I agree concerning the endless rearrangement of powers in this region and the necessity to stay alive in all of these situations. I take a different view concerning the Pashtun, though. I don’t call noble a people who can send their elders out to rape young women in front of their tribe when they committed the horror of actually walking with a male to their garden or somewhere else. Honor rapes and honor killings don’t signify a noble people.

    That’s okay. We can work with ignoble people, and have done so before. Either way, I don’t think it’s up to us. As the article points out, the Pashtun have rejected the GWOT.

You are currently reading "From Whence Cometh Pakistan?", entry #1172 on The Captain's Journal.

This article is filed under the category(s) Afghanistan,Pakistan,Taliban and was published June 26th, 2008 by Herschel Smith.

If you're interested in what else the The Captain's Journal has to say, you might try thumbing through the archives and visiting the main index, or; perhaps you would like to learn more about TCJ.

26th MEU (10)
Abu Muqawama (12)
ACOG (2)
ACOGs (1)
Afghan National Army (36)
Afghan National Police (17)
Afghanistan (677)
Afghanistan SOFA (4)
Agriculture in COIN (3)
AGW (1)
Air Force (29)
Air Power (9)
al Qaeda (83)
Ali al-Sistani (1)
America (7)
Ammunition (22)
Animals in War (4)
Ansar al Sunna (15)
Anthropology (3)
Antonin Scalia (1)
AR-15s (61)
Arghandab River Valley (1)
Arlington Cemetery (2)
Army (41)
Assassinations (2)
Assault Weapon Ban (26)
Australian Army (5)
Azerbaijan (4)
Backpacking (2)
Badr Organization (8)
Baitullah Mehsud (21)
Basra (17)
BATFE (49)
Battle of Bari Alai (2)
Battle of Wanat (17)
Battle Space Weight (3)
Bin Laden (7)
Blogroll (2)
Blogs (5)
Body Armor (17)
Books (2)
Border War (7)
Brady Campaign (1)
Britain (27)
British Army (35)
Camping (4)
Canada (2)
Castle Doctrine (1)
Caucasus (6)
Center For a New American Security (8)
Charity (3)
China (10)
Christmas (8)
CIA (12)
Civilian National Security Force (3)
Col. Gian Gentile (9)
Combat Outposts (3)
Combat Video (2)
Concerned Citizens (6)
Constabulary Actions (3)
Coolness Factor (2)
COP Keating (4)
Corruption in COIN (4)
Council on Foreign Relations (1)
Counterinsurgency (215)
DADT (2)
David Rohde (1)
Defense Contractors (2)
Department of Defense (122)
Department of Homeland Security (13)
Disaster Preparedness (2)
Distributed Operations (5)
Dogs (6)
Drone Campaign (3)
EFV (3)
Egypt (12)
El Salvador (1)
Embassy Security (1)
Enemy Spotters (1)
Expeditionary Warfare (17)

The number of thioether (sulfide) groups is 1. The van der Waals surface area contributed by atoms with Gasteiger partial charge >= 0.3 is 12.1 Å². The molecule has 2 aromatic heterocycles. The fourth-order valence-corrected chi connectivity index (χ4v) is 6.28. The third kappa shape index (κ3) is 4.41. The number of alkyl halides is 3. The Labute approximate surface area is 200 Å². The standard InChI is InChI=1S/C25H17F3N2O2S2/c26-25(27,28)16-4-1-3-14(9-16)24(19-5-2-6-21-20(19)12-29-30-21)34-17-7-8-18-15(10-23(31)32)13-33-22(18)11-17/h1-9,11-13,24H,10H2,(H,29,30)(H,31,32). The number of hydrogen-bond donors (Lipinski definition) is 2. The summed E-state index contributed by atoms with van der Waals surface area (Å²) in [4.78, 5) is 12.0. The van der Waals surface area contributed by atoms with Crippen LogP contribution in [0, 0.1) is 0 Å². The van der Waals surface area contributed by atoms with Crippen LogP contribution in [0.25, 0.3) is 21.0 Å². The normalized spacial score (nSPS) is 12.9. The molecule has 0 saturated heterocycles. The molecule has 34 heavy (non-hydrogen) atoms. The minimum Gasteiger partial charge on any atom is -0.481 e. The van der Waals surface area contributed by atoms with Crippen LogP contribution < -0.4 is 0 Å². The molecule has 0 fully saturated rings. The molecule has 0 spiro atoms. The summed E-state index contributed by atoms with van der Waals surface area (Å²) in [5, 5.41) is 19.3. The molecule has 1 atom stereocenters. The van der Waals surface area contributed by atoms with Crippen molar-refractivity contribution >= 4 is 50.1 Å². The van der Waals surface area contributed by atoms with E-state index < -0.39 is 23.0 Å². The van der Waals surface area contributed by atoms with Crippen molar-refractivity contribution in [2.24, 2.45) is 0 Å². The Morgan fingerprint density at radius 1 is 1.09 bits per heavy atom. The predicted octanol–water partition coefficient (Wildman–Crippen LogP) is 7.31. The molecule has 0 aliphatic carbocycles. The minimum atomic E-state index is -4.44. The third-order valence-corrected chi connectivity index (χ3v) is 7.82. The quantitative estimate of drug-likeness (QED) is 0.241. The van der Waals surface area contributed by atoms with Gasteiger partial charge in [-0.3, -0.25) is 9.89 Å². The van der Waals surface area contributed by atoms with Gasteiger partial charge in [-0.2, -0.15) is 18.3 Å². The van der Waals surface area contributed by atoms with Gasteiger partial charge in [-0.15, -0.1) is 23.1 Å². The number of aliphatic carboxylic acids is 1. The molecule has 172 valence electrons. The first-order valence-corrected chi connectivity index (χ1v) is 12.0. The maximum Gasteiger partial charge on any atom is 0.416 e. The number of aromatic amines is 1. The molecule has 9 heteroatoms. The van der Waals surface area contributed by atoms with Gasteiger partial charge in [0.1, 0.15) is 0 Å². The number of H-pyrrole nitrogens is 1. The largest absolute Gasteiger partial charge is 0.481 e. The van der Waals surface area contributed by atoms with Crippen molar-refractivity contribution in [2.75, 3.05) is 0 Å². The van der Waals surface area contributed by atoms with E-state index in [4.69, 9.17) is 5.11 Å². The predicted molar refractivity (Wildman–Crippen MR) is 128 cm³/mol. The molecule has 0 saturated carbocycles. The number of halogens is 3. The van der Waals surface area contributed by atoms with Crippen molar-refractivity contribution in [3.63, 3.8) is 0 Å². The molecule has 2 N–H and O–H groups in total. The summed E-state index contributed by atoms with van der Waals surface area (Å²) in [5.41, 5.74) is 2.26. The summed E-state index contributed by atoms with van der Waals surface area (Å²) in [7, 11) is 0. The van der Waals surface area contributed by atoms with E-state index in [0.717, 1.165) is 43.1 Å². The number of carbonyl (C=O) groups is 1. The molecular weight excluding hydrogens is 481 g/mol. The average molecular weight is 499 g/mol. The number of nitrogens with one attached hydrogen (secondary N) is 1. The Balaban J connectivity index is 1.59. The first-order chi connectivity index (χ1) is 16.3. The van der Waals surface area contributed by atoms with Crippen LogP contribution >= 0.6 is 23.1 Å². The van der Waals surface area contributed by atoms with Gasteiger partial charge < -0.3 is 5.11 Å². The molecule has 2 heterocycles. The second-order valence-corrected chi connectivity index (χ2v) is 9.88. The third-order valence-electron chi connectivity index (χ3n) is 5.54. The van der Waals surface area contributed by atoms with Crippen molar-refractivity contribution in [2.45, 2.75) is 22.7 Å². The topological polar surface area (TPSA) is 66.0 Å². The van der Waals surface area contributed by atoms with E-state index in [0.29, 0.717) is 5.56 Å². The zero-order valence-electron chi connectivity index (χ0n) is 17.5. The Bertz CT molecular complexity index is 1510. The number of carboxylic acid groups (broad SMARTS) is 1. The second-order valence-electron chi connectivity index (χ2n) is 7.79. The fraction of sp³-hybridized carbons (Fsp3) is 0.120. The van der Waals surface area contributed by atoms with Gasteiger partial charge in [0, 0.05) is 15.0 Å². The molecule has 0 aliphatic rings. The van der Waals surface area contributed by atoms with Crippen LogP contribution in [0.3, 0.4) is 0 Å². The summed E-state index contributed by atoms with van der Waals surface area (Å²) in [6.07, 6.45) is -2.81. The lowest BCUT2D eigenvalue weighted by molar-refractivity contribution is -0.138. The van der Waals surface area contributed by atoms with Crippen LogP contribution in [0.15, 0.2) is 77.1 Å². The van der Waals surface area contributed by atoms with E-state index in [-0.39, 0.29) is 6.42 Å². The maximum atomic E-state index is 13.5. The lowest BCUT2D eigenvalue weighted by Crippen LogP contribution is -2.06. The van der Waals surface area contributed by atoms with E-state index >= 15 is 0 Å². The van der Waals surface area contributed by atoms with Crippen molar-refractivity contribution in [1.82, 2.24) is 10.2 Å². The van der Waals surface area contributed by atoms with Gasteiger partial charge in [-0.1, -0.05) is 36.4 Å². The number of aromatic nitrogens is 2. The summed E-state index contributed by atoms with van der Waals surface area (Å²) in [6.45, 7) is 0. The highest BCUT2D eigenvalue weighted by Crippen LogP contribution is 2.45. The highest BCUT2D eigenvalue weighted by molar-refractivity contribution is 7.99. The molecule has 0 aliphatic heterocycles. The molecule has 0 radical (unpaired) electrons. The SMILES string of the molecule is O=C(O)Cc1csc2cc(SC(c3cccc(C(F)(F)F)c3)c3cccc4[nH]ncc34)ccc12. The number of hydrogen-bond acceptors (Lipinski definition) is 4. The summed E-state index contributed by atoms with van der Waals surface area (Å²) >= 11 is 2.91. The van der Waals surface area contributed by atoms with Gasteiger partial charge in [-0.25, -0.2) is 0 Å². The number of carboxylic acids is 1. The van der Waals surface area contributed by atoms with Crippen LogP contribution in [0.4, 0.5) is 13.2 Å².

F-22 (2)
F-35 (1)
Fallujah (17)
Far East (3)
Fathers and Sons (1)
Favorite (1)
Fazlullah (3)
FBI (2)
Featured (176)
Federal Firearms Laws (16)
Financing the Taliban (2)
Firearms (423)
Football (1)
Force Projection (35)
Force Protection (4)
Force Transformation (1)
Foreign Policy (27)
Fukushima Reactor Accident (6)
Ganjgal (1)
Garmsir (1)
general (14)
General Amos (1)
General James Mattis (1)
General McChrystal (39)
General McKiernan (6)
General Rodriguez (3)
General Suleimani (7)
Georgia (19)
Google (1)
Gulbuddin Hekmatyar (1)
Gun Control (378)
Guns (903)
Guns In National Parks (3)
Haditha Roundup (10)
Haiti (2)
Haqqani Network (9)
Hate Mail (7)
Hekmatyar (1)
Heroism (4)
Hezbollah (12)
High Capacity Magazines (11)
High Value Targets (9)
Homecoming (1)
Homeland Security (1)
Horses (1)
Humor (13)
ICOS (1)
IEDs (7)
Immigration (45)
India (10)
Infantry (3)
Information Warfare (2)
Infrastructure (2)
Intelligence (22)
Intelligence Bulletin (6)
Iran (169)
Iraq (378)
Iraq SOFA (23)
Islamic Facism (38)
Islamists (55)
Israel (18)
Jaish al Mahdi (21)
Jalalabad (1)
Japan (2)
Jihadists (75)
John Nagl (5)
Joint Intelligence Centers (1)
JRTN (1)
Kabul (1)
Kajaki Dam (1)
Kamdesh (9)
Kandahar (12)
Karachi (7)
Kashmir (2)
Khost Province (1)
Khyber (11)
Knife Blogging (2)
Korea (4)
Korengal Valley (3)
Kunar Province (20)
Kurdistan (3)
Language in COIN (5)
Language in Statecraft (1)
Language Interpreters (2)
Lashkar-e-Taiba (2)
Law Enforcement (2)
Lawfare (6)
Leadership (5)
Lebanon (6)
Leon Panetta (2)
Let Them Fight (2)
Libya (14)
Lines of Effort (3)
Littoral Combat (8)
Logistics (49)
Long Guns (1)
Lt. Col. Allen West (2)
Marine Corps (239)
Marines in Bakwa (1)
Marines in Helmand (67)
Marjah (4)
Media (23)
Memorial Day (2)
Mexican Cartels (23)
Mexico (30)
Michael Yon (5)
Micromanaging the Military (7)
Middle East (1)
Military Blogging (26)
Military Contractors (3)
Military Equipment (24)
Militia (3)
Mitt Romney (3)
Monetary Policy (1)
Moqtada al Sadr (2)
Mosul (4)
Mountains (10)
MRAPs (1)
Mullah Baradar (1)
Mullah Fazlullah (1)
Mullah Omar (3)
Musa Qala (4)
Music (16)
Muslim Brotherhood (6)
Nation Building (2)
National Internet IDs (1)
National Rifle Association (17)
NATO (15)
Navy (20)
Navy Corpsman (1)
NCOs (3)
News (1)
NGOs (2)
Nicholas Schmidle (2)
Now Zad (19)
NSA (1)
NSA James L. Jones (6)
Nuclear (53)
Nuristan (8)
Obama Administration (216)
Offshore Balancing (1)
Operation Alljah (7)
Operation Khanjar (14)
Ossetia (7)
Pakistan (165)
Paktya Province (1)
Palestine (5)
Patriotism (6)
Patrolling (1)
Pech River Valley (11)
Personal (27)
Petraeus (14)
Pictures (1)
Piracy (13)
Pistol (2)
Police (194)
Police in COIN (3)
Policy (15)
Politics (232)
Poppy (2)
PPEs (1)
Prisons in Counterinsurgency (12)
Project Gunrunner (20)
PRTs (1)
Qatar (1)
Quadrennial Defense Review (2)
Quds Force (13)
Quetta Shura (1)
RAND (3)
Recommended Reading (14)
Refueling Tanker (1)
Religion (105)
Religion and Insurgency (19)
Reuters (1)
Rick Perry (4)
Rifles (1)
Roads (4)
Rolling Stone (1)
Ron Paul (1)
ROTC (1)
Rules of Engagement (74)
Rumsfeld (1)
Russia (28)
Sabbatical (1)
Sangin (1)
Saqlawiyah (1)
Satellite Patrols (2)
Saudi Arabia (4)
Scenes from Iraq (1)
Second Amendment (154)
Second Amendment Quick Hits (2)
Secretary Gates (9)
Sharia Law (3)
Shura Ittehad-ul-Mujahiden (1)
SIIC (2)
Sirajuddin Haqqani (1)
Small Wars (72)
Snipers (9)
Sniveling Lackeys (2)
Soft Power (4)
Somalia (8)
Sons of Afghanistan (1)
Sons of Iraq (2)
Special Forces (24)
Squad Rushes (1)
State Department (17)
Statistics (1)
Sunni Insurgency (10)
Support to Infantry Ratio (1)
Supreme Court (1)
Survival (12)
SWAT Raids (53)
Syria (38)
Tactical Drills (1)
Tactical Gear (1)
Taliban (167)
Taliban Massing of Forces (4)
Tarmiyah (1)
TBI (1)
Technology (16)
Tehrik-i-Taliban (78)
Terrain in Combat (1)
Terrorism (92)
Thanksgiving (5)
The Anbar Narrative (23)
The Art of War (5)
The Fallen (1)
The Long War (20)
The Surge (3)
The Wounded (13)
Thomas Barnett (1)
Transnational Insurgencies (5)
Tribes (5)
TSA (12)
TSA Ineptitude (10)
TTPs (1)
U.S. Border Patrol (5)
U.S. Border Security (13)
U.S. Sovereignty (14)
UAVs (2)
UBL (4)
Ukraine (3)
Uncategorized (41)
Universal Background Check (3)
Unrestricted Warfare (4)
USS Iwo Jima (2)
USS San Antonio (1)
Uzbekistan (1)
V-22 Osprey (4)
Veterans (2)
Vietnam (1)
War & Warfare (210)
War & Warfare (40)
War Movies (3)
War Reporting (18)
Wardak Province (1)
Warriors (6)
Waziristan (1)
Weapons and Tactics (57)
West Point (1)
Winter Operations (1)
Women in Combat (17)
WTF? (1)
Yemen (1)

about · archives · contact · register

Copyright © 2006-2016 Captain's Journal. All rights reserved.